Voluntary work as an occupation: promoting social inclusion with mental health service users
(2013) Voluntary work as an occupation: promoting social inclusion with mental health service users, no. 69.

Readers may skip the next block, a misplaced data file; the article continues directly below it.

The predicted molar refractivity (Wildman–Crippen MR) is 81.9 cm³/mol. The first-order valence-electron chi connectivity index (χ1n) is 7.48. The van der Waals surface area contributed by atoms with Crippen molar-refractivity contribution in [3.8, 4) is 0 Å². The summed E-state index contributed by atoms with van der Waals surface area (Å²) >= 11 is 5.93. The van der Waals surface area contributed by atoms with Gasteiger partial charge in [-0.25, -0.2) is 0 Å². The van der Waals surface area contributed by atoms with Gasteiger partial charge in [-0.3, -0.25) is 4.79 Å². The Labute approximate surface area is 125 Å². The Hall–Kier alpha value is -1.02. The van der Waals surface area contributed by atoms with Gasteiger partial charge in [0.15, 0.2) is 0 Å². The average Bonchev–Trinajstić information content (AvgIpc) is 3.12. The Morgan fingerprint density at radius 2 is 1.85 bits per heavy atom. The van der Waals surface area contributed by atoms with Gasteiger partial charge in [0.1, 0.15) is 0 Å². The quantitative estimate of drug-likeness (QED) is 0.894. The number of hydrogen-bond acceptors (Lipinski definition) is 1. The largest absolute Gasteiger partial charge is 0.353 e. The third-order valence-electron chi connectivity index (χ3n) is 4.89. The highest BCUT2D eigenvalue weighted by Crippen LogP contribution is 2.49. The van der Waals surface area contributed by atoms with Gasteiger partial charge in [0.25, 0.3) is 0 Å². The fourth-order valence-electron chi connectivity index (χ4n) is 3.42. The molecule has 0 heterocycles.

The promotion of social inclusion in mental health has grown in popularity within government policy over the past decade. People with mental health problems find themselves excluded from many aspects of society such as community occupations, employment and support from family and friends. Voluntary work has been considered as a route to social inclusion for people with mental health issues as benefits exist such as increased confidence, increased self-esteem, development of employable and social skills, social interaction and overall improvement of health and wellbeing. Occupational therapists believe that engagement in meaningful occupation can improve mental health recovery and quality of life. It is therefore appropriate for occupational therapists to consider using voluntary work as a therapeutic occupation in practice. This study aims to review the literature which concerns voluntary work, social inclusion and mental health and conduct a research proposal based on the gaps found within the literature. The proposed research will use a phenomenological approach by using semi-structured interviews to explore the experiences of mental health services users' participation in voluntary work and whether this promoted or hindered social inclusion.